I joined a tour which showed us different sides of this cosmopolitan little island. Although this Malay island was colonised by the British, the dominant cultural force here has always been Chinese, so we started with a trishaw ride around the streets (thankfully pretty quiet because it was a Sunday), before ending up at the fascinating Peranakan Mansion Museum.
As soon as the British took over Penang, they imported Chinese to do much of the hard work; and, many of those commercially minded Chinese began to do as well as their colonial masters – particularly those who got involved in the lucrative opium trade. The Peranakan Mansion belonged to one of those Chinese drug dealers, who clearly had plenty of money to spend on decorating his palatial mansion in a striking fusion of eastern and western styles – much of the design was dictated by feng shui, yet many of the modern features (like ironwork imported from Glasgow) were European.
We next went to the Penang Butterfly Park, which was full of these colourful and delicate creatures fluttering by. To be honest, I'm not particularly into butterflies, but the whole thing was very well done.
After the obligatory Penang retail opportunity at a Batik factory, we stopped in for lunch at the Shangri-La, which had the best buffet I've been to in a while – a wonderful showcase for the different culinary influences on the island over the last 200 years – Chinese, Indian, Malay and European.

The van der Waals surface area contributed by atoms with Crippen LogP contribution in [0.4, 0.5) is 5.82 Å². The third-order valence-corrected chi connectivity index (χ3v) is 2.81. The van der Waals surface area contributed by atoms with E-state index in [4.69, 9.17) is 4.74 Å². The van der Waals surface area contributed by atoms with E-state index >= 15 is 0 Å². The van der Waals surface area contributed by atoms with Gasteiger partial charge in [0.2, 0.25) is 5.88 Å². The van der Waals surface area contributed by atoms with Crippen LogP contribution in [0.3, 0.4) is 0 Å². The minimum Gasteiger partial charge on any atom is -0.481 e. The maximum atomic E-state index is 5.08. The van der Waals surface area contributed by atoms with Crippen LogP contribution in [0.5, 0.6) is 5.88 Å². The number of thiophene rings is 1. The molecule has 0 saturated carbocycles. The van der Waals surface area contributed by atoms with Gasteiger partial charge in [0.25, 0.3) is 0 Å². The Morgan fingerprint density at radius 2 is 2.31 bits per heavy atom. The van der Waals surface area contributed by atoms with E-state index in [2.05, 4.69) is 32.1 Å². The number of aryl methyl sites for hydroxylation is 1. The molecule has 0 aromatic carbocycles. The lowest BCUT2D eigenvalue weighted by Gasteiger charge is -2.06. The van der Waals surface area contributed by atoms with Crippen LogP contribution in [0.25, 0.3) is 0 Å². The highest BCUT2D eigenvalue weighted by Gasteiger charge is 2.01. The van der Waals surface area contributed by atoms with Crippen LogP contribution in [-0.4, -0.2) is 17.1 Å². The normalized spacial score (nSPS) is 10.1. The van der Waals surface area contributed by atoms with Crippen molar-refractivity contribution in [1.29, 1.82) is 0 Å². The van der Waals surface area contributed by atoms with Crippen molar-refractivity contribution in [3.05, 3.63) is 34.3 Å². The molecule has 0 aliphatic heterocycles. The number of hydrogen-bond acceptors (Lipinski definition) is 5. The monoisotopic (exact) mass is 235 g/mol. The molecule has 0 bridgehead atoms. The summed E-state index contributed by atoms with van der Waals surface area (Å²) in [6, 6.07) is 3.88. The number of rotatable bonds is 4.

It was now so incredibly hot, and I was now so incredibly full that I could scarcely move, however we had a couple more visits to make – stopping first at the Thai and Burmese temples, which enable me to fulfil my usual daily quota of reclining buddhas and golden stupas.
Just as we were on the point of flagging, we had possibly the best stop of the lot – a visit to the Khoo Kongsi Chinese Clan House. This was the historic meeting house and community hall of one of Penang's major families – the Khoos. Considering that they'd all originated from a fairly insignificant village in China, 12 generations ago, the family has clearly been very successful, and the ornate clan house was a showpiece for this. Inside its delicately-carved pavilion, the achievements of the various clan members were proudly shown off, and provided an informal history of the city of Penang along the way.
The great thing about Penang, is that it packs in so much history and so many different cultures into a fairly compact city – a place that seems almost designed for whistle-stop tours.